Sammy was sitting in her living room, watching TV and eating a Tootsie Roll. Then she heard a knock on her front door. She walked over to the front entrance and opened the door. It was the boy.

"Hey," she said.

"Hey, he said.

Sammy stood there for a moment, expecting him to explain his presence at her front door. Then she realized that it was -5 degrees outside and snowing. The boy was shivering.

"You want to come in?" she offered.

"Sure," he said.

The boy took off his coat and boots, and then followed Sammy into the living room.

"Eating a Tootsie?" he asked, noticing the distinctive brown coloured wrapper that she had left on the ottoman.

"Yep," she said. "That’s the last of my Halloween candy for the year."

"Yeah?" said the boy. "I’ve got about a week’s supply left."

"I love how long Halloween candy lasts." said Sammy.

"Yeah," agreed the boy. "It kinda makes you think, doesn’t it?"

"About what?"

"Who has the best Halloween?"
"Huh?" said Sammy. She was starting to get used to the erratic nature of her conversations with the boy, but she was caught off guard by this apparent non-sequitur.

"Okay, let me explain," said the boy. "Halloween is celebrated differently depending on how old you are, right?"

"Aren’t most holidays like that?" Sammy asked.

"What do you mean?"

"Well, take Thanksgiving for example. We don’t spend all day preparing the food. The grown-ups do. We just eat it. That’s something different. At at Christmas, kids don’t give nearly as much as they receive. Or what about Easter? The parents hide the eggs, and the kids find them. They’re not doing the same thing."

"But they are doing the same thing."

"How so?"
"Think about it," started the boy. "On Thanksgiving, everyone gets together and eats a feast. That’s the main activity. Everyone, regardless of age, participates in that activity. Kids just have a different role in it than grown-ups do. And on Christmas, the whole family gets together and exchanges gifts. Everyone, regardless of age, takes part in that activity. Kids often receive more than they give, but they’re still involved in the gift-giving. They just play a different role. The same goes for Easter. The grown-ups hide the eggs, and the kids find them, but they’re all participating in the same activity in different roles."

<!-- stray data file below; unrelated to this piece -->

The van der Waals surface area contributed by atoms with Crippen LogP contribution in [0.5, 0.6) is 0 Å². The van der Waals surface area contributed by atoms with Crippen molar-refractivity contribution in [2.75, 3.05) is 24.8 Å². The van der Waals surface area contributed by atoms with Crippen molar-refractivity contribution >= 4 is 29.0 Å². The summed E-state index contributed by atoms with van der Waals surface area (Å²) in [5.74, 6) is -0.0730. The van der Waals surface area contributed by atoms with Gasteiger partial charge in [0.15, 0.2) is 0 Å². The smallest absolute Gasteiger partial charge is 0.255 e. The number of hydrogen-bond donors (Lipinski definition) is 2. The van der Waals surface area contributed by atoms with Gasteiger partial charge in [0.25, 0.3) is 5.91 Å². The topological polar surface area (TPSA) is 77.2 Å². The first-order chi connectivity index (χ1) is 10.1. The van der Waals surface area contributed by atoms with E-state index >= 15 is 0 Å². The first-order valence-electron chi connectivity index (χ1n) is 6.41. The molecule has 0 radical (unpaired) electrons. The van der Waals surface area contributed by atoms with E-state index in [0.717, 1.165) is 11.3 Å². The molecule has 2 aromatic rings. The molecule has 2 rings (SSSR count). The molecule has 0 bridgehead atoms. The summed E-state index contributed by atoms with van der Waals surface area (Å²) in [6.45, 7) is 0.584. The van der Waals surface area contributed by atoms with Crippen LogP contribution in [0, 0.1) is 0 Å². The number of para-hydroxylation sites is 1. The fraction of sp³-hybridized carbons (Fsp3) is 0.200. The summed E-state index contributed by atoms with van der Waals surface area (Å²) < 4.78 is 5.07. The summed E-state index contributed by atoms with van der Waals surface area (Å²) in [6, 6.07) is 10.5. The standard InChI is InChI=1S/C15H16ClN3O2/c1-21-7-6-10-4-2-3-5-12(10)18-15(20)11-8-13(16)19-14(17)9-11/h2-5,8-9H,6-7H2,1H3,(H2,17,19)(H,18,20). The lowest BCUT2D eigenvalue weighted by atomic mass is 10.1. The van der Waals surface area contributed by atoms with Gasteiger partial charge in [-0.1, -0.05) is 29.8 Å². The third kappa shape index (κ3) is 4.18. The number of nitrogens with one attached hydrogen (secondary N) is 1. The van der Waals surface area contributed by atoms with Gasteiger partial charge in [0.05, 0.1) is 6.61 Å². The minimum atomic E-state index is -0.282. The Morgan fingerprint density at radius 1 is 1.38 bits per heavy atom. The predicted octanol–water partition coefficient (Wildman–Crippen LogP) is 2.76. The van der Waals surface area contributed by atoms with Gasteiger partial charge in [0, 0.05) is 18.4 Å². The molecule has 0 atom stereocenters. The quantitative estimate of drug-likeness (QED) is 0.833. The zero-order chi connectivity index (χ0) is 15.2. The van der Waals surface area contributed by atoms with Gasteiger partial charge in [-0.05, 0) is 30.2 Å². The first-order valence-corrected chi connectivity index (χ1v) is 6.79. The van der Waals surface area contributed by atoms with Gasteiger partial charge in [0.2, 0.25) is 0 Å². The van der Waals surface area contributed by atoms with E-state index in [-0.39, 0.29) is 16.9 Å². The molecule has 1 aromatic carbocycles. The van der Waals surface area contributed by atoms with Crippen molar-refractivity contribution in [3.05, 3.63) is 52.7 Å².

"What about New Year’s? My family splits up for that, and everyone goes to different parties."

"But everyone is still involved in the same activity: counting down the minutes and seconds until midnight. You might not be in the same house as other members of your family, but regardless of the age, everyone does the same thing."

"Alright, but how is Halloween any different?"

"On Halloween, everyone does something different depending on their age group. At first, we dress up in costumes and go trick-or-treating. Then we get too old for trick or treating, and take one of two paths: Either we continue our costumed lives, and go to Halloween parties, or we abandon the costumes and cause mischief in our neighbourhoods by throwing eggs at people and houses. Neither of those two paths have anything to do with trick or treating. When we have kids of our own we again get involved in trick-or-treating, either by accompanying our kids or giving out candy to trick-or-treaters."